• Your credit improved significantly. If a major negative entry such as a bankruptcy or foreclosure has "fallen off" your credit reports (which typically happens after seven years), or if you've paid down a significant amount of revolving debt resulting in dramatically improved credit scores, you may qualify for a new loan with a lower interest rate.
  • You have a co-borrower with strong credit. If you'll be adding another borrower (a spouse, for example) to your new mortgage application, the addition of their income and credit to the application could make you eligible for a lower interest rate if their credit history is good.
  • You can increase the down payment on a new loan. If you've recently sold an asset, received an inheritance or otherwise gained access to cash you can use to put down significantly more than you did on your original mortgage, you may be able to secure a new loan with a lower interest rate and closing costs.

There are also potential drawbacks to refinancing a mortgage, especially if little time has passed since you secured your current home loan. These include:

  • Closing costs: A refinance loan, like any other mortgage, typically includes closing costs of 2% to 5% of the loan amount. On a $300,000 mortgage, that's between $6,000 and $15,000 that you must either pay upfront or finance over the life of the loan—at the same interest rate that applies to the house itself.
  • Other cost trade-offs: If your goal in refinancing your mortgage is to reduce costs, take care that you aren't simply trading out one set of expenses for another. For instance, if you're refinancing a government-backed loan to avoid a mortgage insurance premium, take care that your new loan doesn't require mortgage insurance.
  • Prepayment penalties: Some mortgage contracts require you to make a substantial balloon payment if you refinance your loan or sell your home in the first three to five years of your repayment term. If these apply to your current mortgage, make sure to account for them.

How Refinancing Affects Your Credit Score

Refinancing a mortgage affects your credit scores, and doing so soon after taking on your first mortgage can amplify its impact:

  • Applying for a mortgage refinance triggers a credit check known as a hard inquiry, which can cause a slight dip in your scores. You may see another small decline in scores after you accept the loan.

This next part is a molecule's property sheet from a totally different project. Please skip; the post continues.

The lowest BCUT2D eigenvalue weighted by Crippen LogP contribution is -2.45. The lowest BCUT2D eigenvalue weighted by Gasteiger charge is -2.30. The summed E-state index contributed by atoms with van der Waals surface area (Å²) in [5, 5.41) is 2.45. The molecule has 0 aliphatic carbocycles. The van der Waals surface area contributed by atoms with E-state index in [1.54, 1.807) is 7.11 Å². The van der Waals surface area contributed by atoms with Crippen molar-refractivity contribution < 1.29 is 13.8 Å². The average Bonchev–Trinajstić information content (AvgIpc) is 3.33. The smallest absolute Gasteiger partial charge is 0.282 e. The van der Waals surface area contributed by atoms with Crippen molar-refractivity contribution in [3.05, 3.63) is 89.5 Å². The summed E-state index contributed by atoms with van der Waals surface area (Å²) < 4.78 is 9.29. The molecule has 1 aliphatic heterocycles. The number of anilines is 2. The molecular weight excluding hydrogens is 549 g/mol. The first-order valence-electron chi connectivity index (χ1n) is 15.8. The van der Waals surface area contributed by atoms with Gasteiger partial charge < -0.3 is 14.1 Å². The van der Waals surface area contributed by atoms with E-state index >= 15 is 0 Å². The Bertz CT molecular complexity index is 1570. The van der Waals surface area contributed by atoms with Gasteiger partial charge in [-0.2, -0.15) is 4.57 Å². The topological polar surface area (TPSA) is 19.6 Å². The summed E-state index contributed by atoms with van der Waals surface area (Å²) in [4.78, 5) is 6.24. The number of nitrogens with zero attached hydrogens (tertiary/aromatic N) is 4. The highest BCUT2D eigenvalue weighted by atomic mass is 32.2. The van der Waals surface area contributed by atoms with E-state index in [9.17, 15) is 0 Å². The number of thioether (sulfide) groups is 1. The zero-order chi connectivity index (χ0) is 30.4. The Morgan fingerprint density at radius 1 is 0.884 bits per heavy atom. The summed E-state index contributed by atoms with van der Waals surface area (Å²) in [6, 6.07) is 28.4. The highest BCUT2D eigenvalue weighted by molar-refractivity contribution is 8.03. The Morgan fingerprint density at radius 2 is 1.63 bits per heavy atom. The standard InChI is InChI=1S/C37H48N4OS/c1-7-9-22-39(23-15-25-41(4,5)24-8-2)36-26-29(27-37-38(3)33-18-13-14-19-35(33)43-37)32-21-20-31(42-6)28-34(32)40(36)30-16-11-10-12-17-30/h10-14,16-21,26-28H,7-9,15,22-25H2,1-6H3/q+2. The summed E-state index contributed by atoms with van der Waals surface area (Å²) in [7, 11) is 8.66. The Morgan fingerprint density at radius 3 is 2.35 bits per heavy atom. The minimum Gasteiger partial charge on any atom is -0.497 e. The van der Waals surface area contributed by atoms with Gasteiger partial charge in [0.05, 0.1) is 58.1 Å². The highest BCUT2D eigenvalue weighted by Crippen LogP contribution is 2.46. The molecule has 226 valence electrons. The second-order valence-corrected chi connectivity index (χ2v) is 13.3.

• Refinancing soon after obtaining a mortgage can cause a compound reduction in credit scores. Your credit scores typically rebound from the dip caused by your original mortgage application within a few months, but if you seek another mortgage within that time frame, your scores may not have time to recover fully—and the new application process will likely ding them further.

Credit score reductions related to new credit typically only total a few points, but, depending on your starting score, they could cause lenders to view your second application less favorably than your first, and to offer less favorable loan terms as a result.

The Bottom Line

Refinancing soon after you obtain a mortgage can save you money, but it's important to consider the costs associated with a new loan as well as its potential savings before moving ahead.

The influence of your credit scores on refinancing means you should approach the process the same as when applying for an initial mortgage. Check your credit scores before and during the process to know where you stand and, if appropriate, consider taking a few months to shape up your credit profile before you begin the refinancing process.

The purpose of this question submission tool is to provide general education on credit reporting. The Ask Experian team cannot respond to each question individually. However, if your question is of interest to a wide audience of consumers, the Experian team may include it in a future post and may also share responses in its social media outreach. If you have a question, others likely have the same question, too. By sharing your questions and our answers, we can help others as well.

Personal credit report disputes cannot be submitted through Ask Experian. To dispute information in your personal credit report, simply follow the instructions provided with it. Your personal credit report includes appropriate contact information including a website address, toll-free telephone number and mailing address.

To submit a dispute online visit Experian's Dispute Center. If you have a current copy of your personal credit report, simply enter the report number where indicated, and follow the instructions provided. If you do not have a current personal report, Experian will provide a free copy when you submit the information requested. Additionally, you may obtain a free copy of your report once a week through December 31, 2022 at AnnualCreditReport.